The war in Iraq tears an American family apart, in a novel that suffers from cultural stereotypes, political polemics and a strange depiction of the afterlife.
Todd Ogden is a painter of some repute and insufferable self-absorption. He came of age during the free-loving ’60s and seduced his wife, Sarah, on their first meeting. She is a member of an established, wealthy New England family, the kind that donates heavily to private schools and has buildings named after them, and her marriage to Todd was seen as a sign of radical rebellion. Sarah and Todd have encouraged their two offspring, Amanda and Jack, to be equally free-spirited, but Jack attempts to exercise his independence by enlisting in the Marines instead of accepting early admission to Harvard. Todd responds in a manner that is exaggeratedly boorish, all but disowning his son, while displaying a class-conscious snobbishness that extends to Jack’s new girlfriend. Jessica’s innate goodness matches her beauty, but she hasn’t lived the life of privilege that Jack now appears willing to throw away. As shuffled by Schaeffer (Zermatt, 2003, etc.), the voices of these five principal characters alternate in narrating chapters, with Jack proceeding through every boot-camp cliché without ever discovering much beyond affirmation for the selfless saintliness of his decision. Tragedy ensues, as do complications, leaving all of the survivors to come to terms with the unfathomable as best they can. Conveniently, Amanda works as an assistant on the letters-to-the-editor page of the New York Times, where most of her coworkers feel as little regard for the Marines as her father does. While bullheaded Todd belatedly tries to make amends and save his floundering marriage, Schaeffer injects the voice of a wisecracking God into the narrative, in a manner that religious liberals and conservatives might find equally offensive.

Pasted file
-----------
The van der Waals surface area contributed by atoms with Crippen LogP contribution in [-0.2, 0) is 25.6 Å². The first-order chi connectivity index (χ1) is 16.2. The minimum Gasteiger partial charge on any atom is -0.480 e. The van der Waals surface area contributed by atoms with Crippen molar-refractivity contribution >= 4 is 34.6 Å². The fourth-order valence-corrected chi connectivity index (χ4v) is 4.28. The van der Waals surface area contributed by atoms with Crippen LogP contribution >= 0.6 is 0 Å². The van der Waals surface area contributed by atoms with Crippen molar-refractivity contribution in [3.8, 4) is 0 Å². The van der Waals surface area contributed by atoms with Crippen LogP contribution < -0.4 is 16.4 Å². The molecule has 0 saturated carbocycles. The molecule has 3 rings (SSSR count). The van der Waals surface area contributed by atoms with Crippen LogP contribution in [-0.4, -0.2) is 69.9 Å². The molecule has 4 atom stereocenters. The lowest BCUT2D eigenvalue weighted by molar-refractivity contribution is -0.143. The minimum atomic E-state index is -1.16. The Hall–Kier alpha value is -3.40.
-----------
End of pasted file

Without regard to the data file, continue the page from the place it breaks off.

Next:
Any war deserves a better novel than this one.